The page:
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September 23, 1979 - Image 5

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Publication:
The Michigan Daily, 1979-09-23

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The Michigan Daily-Sunday, September 23, 1979-Page 5

McCASLIN-RINGER AT THE ARK:

A dose
By ERIC ZORN
There is perhaps no more etherially
beautiful experience in folk music than
to hear Jim Ringer and Mary McCaslin
perform "The Bramble and the Rose."
Their voices rise and fall, laced
together in perfect harmony as inex-
pressably sweet as the lyrics them-
selves. 'In concert, they have no in-
strumentation other than their two six
string guitars, and we are spared the
Longines symphonette string section
that shows up on the album cut. Ringer
and McCaslin thus give all one could
ever ask for: A good song simply and
powerfully performed.
As a duet, Ringer and McCaslin offer
no less. Never has male-female har-
mony sounded quite this good or have
two voices seemed better suited to each
other. No, fans, not even Carly Simon
and James Taylor. They couldn't pack
Ringer-MeCaslin's lunch,
TO BE SURE, both Ringer and Mc-
Caslin are capable performers in their
own rights, and this weekend's concerts
at the Ark gave them plenty of room to
showcase their talents. "Our singing
together at the end of the concert is only
good 'after the people have seen us play
separately first," insists Mary Mc-
Caslin. "Just together doesn't show
enough of what we can do."
What McCaslin can do is write good
songs, sing them very well, and accom-
pany herself solidly and imaginatively
on the guitar and banjo. Her stage
charm (she was not particularly funny)
won the audience' right away, in
marked contrast to the lackadaisical
and uncomfortable .set she played a
year ago at the Ark.
Ringer met McCaslin seven years
ago during a camp-out for folksingers
in Sierra mountains of California, and
they have been together ever since.
They are now married, and live in a
house "in what would be called the
slums" of San Bernardino, Ca.
"WE'RE BORDERING on middle
class now," Ringer says. "The nice
think is we're making a living doing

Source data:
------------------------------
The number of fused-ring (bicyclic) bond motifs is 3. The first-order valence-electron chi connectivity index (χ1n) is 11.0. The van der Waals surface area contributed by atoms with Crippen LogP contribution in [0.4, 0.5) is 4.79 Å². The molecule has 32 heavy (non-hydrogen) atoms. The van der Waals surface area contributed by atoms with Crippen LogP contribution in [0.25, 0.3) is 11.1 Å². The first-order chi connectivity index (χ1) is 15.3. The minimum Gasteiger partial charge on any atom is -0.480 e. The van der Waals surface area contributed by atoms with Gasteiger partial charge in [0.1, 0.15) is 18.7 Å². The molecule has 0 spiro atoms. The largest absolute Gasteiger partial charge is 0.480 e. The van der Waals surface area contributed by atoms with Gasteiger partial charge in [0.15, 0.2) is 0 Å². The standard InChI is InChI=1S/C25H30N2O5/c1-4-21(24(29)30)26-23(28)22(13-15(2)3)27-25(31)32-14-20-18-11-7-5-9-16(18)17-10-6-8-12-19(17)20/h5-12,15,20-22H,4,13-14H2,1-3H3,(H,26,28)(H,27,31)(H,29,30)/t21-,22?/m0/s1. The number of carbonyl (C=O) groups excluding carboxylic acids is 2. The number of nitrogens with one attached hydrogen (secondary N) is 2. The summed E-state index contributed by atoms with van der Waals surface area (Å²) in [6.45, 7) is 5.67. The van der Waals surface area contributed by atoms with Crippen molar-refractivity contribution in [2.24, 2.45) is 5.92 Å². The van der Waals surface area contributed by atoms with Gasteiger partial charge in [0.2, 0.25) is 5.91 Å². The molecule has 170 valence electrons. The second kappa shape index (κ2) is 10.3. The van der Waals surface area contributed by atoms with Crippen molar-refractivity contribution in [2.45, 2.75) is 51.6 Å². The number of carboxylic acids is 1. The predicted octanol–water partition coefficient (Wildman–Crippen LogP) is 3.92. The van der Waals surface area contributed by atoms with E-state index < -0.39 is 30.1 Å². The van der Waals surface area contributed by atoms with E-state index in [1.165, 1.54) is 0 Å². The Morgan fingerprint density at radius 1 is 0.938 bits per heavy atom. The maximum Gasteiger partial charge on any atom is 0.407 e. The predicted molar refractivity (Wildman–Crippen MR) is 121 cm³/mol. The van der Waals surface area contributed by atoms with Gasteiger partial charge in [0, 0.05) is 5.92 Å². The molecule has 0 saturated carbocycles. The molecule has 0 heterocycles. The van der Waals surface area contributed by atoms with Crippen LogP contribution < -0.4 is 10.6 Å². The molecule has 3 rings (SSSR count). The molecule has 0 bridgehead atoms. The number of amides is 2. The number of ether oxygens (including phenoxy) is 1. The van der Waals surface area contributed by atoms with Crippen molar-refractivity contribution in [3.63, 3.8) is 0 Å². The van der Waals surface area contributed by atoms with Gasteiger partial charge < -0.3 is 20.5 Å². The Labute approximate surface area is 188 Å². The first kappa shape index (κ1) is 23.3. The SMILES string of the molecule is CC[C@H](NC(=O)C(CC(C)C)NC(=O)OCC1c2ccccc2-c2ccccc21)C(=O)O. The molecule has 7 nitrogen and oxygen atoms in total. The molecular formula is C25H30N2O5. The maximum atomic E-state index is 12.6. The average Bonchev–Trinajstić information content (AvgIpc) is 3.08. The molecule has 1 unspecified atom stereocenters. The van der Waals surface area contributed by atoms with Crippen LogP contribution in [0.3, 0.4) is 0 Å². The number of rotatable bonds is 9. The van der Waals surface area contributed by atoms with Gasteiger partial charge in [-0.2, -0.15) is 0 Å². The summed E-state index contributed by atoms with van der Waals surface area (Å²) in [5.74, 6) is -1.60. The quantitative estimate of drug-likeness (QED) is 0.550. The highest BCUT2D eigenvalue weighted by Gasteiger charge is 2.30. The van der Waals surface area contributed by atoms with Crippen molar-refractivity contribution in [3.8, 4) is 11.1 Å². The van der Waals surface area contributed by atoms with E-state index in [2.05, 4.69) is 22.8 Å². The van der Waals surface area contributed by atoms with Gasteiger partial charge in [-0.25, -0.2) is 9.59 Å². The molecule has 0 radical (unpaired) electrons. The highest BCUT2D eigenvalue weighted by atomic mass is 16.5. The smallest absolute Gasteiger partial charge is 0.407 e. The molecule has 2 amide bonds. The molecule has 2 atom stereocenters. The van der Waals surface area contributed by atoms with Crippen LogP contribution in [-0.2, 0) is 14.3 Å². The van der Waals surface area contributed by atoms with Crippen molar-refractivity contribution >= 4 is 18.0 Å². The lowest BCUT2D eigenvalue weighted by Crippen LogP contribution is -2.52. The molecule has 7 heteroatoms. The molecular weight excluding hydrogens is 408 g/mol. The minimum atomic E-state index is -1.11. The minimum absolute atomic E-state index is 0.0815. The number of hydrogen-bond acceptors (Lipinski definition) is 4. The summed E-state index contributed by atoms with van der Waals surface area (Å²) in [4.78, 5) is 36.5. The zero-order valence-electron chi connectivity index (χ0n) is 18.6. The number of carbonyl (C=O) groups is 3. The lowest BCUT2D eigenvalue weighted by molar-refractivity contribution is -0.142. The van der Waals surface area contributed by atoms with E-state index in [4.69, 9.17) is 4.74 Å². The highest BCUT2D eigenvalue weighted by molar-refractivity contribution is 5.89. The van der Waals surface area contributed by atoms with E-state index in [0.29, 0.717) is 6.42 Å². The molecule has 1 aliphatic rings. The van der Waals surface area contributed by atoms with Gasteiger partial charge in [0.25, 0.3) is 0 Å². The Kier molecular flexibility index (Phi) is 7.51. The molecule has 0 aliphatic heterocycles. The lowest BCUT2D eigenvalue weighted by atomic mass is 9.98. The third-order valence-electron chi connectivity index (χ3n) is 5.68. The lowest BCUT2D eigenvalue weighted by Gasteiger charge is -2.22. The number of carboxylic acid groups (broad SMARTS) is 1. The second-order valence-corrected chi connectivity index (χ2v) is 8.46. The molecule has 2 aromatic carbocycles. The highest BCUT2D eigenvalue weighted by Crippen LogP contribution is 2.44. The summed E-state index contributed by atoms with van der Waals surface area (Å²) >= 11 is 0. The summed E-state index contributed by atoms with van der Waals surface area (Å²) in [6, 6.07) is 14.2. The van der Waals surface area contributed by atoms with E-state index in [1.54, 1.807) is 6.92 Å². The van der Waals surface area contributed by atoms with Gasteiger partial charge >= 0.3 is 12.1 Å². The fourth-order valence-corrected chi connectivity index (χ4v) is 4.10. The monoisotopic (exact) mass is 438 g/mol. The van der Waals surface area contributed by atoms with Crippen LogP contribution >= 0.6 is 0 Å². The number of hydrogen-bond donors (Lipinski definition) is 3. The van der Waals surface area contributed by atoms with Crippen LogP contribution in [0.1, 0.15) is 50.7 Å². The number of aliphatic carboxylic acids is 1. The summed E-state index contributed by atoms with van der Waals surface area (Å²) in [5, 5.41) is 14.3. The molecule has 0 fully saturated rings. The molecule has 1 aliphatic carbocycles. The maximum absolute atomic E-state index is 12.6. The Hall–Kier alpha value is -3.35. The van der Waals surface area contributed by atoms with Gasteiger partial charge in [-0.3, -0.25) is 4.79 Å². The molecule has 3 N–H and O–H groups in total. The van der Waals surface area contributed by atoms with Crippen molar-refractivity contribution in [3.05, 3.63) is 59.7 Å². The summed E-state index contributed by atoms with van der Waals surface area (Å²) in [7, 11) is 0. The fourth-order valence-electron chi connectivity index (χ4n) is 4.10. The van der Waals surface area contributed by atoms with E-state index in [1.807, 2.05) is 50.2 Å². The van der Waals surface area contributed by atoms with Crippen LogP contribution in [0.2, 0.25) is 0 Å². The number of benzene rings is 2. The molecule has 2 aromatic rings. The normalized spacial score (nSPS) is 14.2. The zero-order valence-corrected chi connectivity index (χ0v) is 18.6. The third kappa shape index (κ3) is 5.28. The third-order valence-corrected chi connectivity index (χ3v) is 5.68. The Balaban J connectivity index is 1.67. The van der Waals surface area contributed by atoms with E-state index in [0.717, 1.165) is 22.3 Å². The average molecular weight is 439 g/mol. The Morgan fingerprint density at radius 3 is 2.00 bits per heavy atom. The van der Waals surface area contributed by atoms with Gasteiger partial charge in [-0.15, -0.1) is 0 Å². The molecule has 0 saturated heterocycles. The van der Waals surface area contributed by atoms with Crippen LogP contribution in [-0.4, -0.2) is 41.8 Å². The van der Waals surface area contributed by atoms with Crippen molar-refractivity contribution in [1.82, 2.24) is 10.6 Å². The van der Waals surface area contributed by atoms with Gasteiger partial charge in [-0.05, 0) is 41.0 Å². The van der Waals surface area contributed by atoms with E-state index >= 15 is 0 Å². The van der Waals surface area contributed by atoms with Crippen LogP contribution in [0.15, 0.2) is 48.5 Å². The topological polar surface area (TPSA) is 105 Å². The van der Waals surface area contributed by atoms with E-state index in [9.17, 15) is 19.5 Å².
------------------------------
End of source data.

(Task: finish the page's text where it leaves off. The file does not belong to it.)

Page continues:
what we want to do, playing music."
A rugged, burly man, .Ringer scar-

f fiowe
cely looks the part of the droll, ironic
raconteur that he plays on stage. His
act, as opposed to McCaslin's, is pep-
pered with funny songs and keenly
timed remarks. "If you gotta classify
me, you gotta say I'm country," he
says. But his medium tempo ballads
and laments, capably growled in a ser-
vicable bass, cover a large area of folk
music.
In every way, though, when the two of
them finish the evening together on
stage, the best aspects of both sets
come together and build to a
remarkable climax. It is not necessary
to see them individually first. "The
Bramble and the Rose" alone stands as
proof.
McCaslin, who sings with a slight,
engaging lisp as does Ringer, has a
rich, soaring voice. When it entwines
with Ringer's, the effect is to smooth
out any wrinkles the both of them might
have, and the blend is outstanding.
The instrumentation gets a boost
because McCaslin's sturdy finger
picking now has Ringer's clean strums
behind it, and the overall sound is full
but simple. "If our album (The Bram-
ble and the Rose, the only one they have
recorded together) is over-orchestrated
with strings and allthat, it's because I
like it that way," says Ringer in an-
swering his critics.
"I'd like to travel with a band behind
us. If we had the money, we'd do it that
way.19
WHICH MAKES us glad that Ringer
and McCaslin aren't any more suc-
cessful than they are. Both have four
solo albums out on various lables, and
they are performing regularly, but
Ringer was just recently able to buy his
first new car.
Just the two of them on stage make
for not only good music, but a good
show. Ringer's disarming wit and Mc-
Caslin's conspiratorial mugging with
the audience is a bit like the old Sonny
and Chertschtick, only funny and
without the cutesy, ponderous put-
downs.
"We get along amazingly well con-
sidering we have almost no time away
from each other,"'says McCaslin.
"In fact, a lot of our disagreements
happen on stage," adds Ringer. "We'll
let each other know how we feel, and
that relieves tension between us."
The magic is clearly there, but both
entertainers are set- on the idea of
separate identities and careers. They
promise "eventually" to do another
disc together, if any of us can wait that
long, but never, they say, will they
combine their acts permanently. Their

ring folk charm

appearances as a duo will remain just a
tasty dessert to their solo appearances.
It's impossiple to complain: The en-

tire concert was a class act, best sym-
bolized by the exquisite moment of
"The Bramble and the Rose."

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Daily Photo by KAREN ZORN
Performing alone and together, Jim Ringer and Mary McCaslin bowled
'em over in a pair of performances at The Ark this weekend. As their album
"The Bramble and The Rose" indicates, they are a remarkably talented
duo) as this photo indicates, woodshedding is a good deal of the reason why.

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